“We Have More Thinking Now”
On a recent day in “From Hiroshima to 9/11,” an advanced history elective at Westtown School, students read “The Catastrophe of Arab Defeat,” a mournful elegy written in response to the Six-Day War by Nizar Qubbani, a Syrian diplomat and author. At various times, the class has debated whether the U.S. should re-tool aging nuclear weapons, pondered if the effects of global warming are irreversible, and screened “Death in Gaza,” an award-winning documentary about the Arab-Israeli conflict. “It’s a course about our world right now,” said one student. “We’re able to have a dialogue about the events we’re living in.”
Current events are a detour in most history classes, to be discussed in passing before the class hunkers down to study the stuff that will be on the test. While the unsolved crises of today scream from the headlines, history classes generally carry students through an unchanging narrative of what happened yesterday.
“It’s a course about our world right now,” said one student. “We’re able to have a dialogue about the events we’re living in.”
“From Hiroshima to 9/11” connects study of the post-war world to the lives of today’s students. “It is a class about what it means to be a teenager living in the shadow of 9/11,” said teacher Joe Marchese. Because the course covers only 60 years, students can delve into details such as the apportionment of water rights between Israelis and Palestinians on the West Bank. The culminating project of the Arab-Israeli unit is not a test, but a project wherein students must propose a solution to the conflict.
The course is typical of the in-depth electives offered at Westtown, which replaced the AP designation from the last of its courses in 2007. “The development of unique advanced courses by every academic department - from traditional subjects to religion and the arts - has been one of the most invigorating inteallectual experiences our faculty has ever had. And that’s translating into rigorous and exciting learning experiences for our kids,” said Susan Tree, Director of College Counseling. Though some faculty worried that the new curriculum would appear less rigorous to college admissions offices, Tree maintains that moving away from AP has benefited Westtown students because advanced courses in non-AP subjects are now taken more seriously. “Before, the bean counters would simply look for the AP designation and de-value courses that were actually more advanced than AP,” she said. One such course is Religion and Social Change, which probes the religous dimension of Gandhi’s non-violent resistence, the anti-Apartheid movement in South Africa, and the contemporary women’s movement, among others.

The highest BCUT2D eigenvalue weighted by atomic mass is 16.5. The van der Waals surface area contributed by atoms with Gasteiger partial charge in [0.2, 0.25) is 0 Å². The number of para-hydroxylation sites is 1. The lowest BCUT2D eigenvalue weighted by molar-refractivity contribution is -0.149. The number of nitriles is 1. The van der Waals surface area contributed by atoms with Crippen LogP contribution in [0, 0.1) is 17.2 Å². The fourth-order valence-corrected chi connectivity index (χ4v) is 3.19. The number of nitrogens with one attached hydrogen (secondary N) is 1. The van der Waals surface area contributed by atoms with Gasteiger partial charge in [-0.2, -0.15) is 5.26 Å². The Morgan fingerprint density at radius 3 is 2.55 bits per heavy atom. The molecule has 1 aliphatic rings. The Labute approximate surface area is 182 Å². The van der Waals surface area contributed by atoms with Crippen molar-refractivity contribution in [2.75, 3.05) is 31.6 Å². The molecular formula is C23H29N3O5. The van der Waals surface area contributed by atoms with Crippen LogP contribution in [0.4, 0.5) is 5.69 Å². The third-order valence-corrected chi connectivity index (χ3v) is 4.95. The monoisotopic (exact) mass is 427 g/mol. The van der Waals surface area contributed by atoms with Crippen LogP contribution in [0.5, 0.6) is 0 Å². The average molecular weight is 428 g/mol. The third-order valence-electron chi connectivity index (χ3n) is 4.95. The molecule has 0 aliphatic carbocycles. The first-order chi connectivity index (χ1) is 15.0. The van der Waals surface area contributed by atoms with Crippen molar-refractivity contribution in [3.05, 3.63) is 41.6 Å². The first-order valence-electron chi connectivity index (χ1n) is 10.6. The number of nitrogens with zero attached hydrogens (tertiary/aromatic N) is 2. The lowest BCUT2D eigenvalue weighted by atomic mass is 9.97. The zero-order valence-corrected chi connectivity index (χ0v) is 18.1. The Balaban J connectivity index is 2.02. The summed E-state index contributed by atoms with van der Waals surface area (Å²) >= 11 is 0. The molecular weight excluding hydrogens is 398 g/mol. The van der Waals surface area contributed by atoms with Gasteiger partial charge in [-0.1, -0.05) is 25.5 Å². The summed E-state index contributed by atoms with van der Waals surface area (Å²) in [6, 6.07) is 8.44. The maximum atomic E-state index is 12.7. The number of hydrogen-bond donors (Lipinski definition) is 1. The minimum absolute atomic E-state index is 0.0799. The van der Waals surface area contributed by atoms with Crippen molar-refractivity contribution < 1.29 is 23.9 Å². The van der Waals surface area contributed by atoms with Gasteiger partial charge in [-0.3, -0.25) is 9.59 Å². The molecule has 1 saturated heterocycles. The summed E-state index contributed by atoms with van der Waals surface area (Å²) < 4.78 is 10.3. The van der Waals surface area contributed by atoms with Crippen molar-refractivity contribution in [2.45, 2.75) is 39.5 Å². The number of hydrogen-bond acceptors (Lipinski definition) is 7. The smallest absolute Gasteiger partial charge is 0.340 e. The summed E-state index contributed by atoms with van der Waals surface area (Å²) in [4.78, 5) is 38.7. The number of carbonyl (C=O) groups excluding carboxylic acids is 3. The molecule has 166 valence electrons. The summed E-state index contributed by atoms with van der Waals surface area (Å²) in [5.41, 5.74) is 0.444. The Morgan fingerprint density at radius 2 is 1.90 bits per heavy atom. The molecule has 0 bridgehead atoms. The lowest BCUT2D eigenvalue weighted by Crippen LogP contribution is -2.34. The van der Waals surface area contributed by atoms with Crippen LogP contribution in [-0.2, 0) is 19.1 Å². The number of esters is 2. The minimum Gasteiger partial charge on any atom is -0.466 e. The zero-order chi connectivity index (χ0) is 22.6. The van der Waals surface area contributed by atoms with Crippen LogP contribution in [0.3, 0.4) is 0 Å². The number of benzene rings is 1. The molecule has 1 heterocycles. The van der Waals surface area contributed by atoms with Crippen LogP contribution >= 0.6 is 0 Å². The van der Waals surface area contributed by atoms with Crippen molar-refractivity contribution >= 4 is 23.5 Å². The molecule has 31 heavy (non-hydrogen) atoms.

Rather than offering a single advanced course in each subject, Westtown provides a variety of them from which students can choose. “It brings in people who actually want to take the course, rather than people taking it simply because they want to look good to colleges. It is fun to be in a class where everybody is engaged,” said an 11th grader. Without a curriculum set in stone, teachers can use student input to help define the direction of the course. “With AP, you’re always having to throw away interesting stuff,” said math teacher Kwesi Koomson. “We have more thinking now and more discussion, instead of lecturing and having to get through the material.” Though Westtown offers Calculus and Calculus 2, its most advanced math course is Linear Algebra, taught by Koomson, in which students explore research topics such as Markov chains, linear differential equations, and Least-Squares problems. “If a student is interested in something a little off topic, we have time to explore that,” said Koomson.
“We have more thinking now and more discussion, instead of lecturing and having to get through the material.”
Life is also richer for the faculty. “There is tremendous pressure in AP courses to cover a certain number of novels and genres,”said English teacher Kevin Gallagher. “Now, I can teach what I think is interesting.” Adds a student, “Teachers are free to be who they are as scholars.”
Without AP, Westtown is an entire school that is free to be what it is. That’s a good deal for students and teachers alike.